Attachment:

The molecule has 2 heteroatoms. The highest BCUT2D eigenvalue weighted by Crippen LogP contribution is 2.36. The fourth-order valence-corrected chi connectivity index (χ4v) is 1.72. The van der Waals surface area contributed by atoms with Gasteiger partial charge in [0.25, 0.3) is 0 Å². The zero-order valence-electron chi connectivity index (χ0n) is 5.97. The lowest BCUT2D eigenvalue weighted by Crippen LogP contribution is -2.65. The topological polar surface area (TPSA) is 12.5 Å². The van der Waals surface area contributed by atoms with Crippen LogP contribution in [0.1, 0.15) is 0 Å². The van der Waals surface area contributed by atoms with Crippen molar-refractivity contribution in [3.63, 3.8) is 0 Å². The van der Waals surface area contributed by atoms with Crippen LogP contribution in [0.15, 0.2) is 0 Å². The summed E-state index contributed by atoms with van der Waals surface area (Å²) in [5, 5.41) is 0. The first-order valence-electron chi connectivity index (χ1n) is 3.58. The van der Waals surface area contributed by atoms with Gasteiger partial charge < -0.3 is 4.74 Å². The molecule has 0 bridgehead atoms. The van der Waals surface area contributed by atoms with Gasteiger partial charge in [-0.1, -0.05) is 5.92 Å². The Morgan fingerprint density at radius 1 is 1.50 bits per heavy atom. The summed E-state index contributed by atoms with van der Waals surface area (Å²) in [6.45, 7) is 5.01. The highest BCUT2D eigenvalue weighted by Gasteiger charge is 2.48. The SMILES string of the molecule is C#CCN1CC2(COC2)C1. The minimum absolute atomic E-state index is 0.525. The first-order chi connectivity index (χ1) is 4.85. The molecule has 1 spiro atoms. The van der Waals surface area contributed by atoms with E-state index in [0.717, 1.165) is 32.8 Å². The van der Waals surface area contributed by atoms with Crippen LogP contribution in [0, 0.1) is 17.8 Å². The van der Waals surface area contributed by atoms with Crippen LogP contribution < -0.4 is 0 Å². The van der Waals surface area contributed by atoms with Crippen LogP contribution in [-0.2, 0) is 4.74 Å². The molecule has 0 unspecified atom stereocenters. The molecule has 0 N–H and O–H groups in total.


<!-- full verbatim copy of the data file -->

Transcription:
The molecule has 2 heteroatoms. The highest BCUT2D eigenvalue weighted by Crippen LogP contribution is 2.36. The fourth-order valence-corrected chi connectivity index (χ4v) is 1.72. The van der Waals surface area contributed by atoms with Gasteiger partial charge in [0.25, 0.3) is 0 Å². The zero-order valence-electron chi connectivity index (χ0n) is 5.97. The lowest BCUT2D eigenvalue weighted by Crippen LogP contribution is -2.65. The topological polar surface area (TPSA) is 12.5 Å². The van der Waals surface area contributed by atoms with Crippen LogP contribution in [0.1, 0.15) is 0 Å². The van der Waals surface area contributed by atoms with Crippen molar-refractivity contribution in [3.63, 3.8) is 0 Å². The van der Waals surface area contributed by atoms with Crippen LogP contribution in [0.15, 0.2) is 0 Å². The summed E-state index contributed by atoms with van der Waals surface area (Å²) in [5, 5.41) is 0. The first-order valence-electron chi connectivity index (χ1n) is 3.58. The van der Waals surface area contributed by atoms with Gasteiger partial charge < -0.3 is 4.74 Å². The molecule has 0 bridgehead atoms. The van der Waals surface area contributed by atoms with Gasteiger partial charge in [-0.1, -0.05) is 5.92 Å². The Morgan fingerprint density at radius 1 is 1.50 bits per heavy atom. The summed E-state index contributed by atoms with van der Waals surface area (Å²) in [6.45, 7) is 5.01. The highest BCUT2D eigenvalue weighted by Gasteiger charge is 2.48. The SMILES string of the molecule is C#CCN1CC2(COC2)C1. The minimum absolute atomic E-state index is 0.525. The first-order chi connectivity index (χ1) is 4.85. The molecule has 1 spiro atoms. The van der Waals surface area contributed by atoms with E-state index in [0.717, 1.165) is 32.8 Å². The van der Waals surface area contributed by atoms with Crippen LogP contribution in [0, 0.1) is 17.8 Å². The van der Waals surface area contributed by atoms with Crippen LogP contribution < -0.4 is 0 Å². The van der Waals surface area contributed by atoms with Crippen LogP contribution in [-0.2, 0) is 4.74 Å². The molecule has 0 unspecified atom stereocenters. The molecule has 0 N–H and O–H groups in total.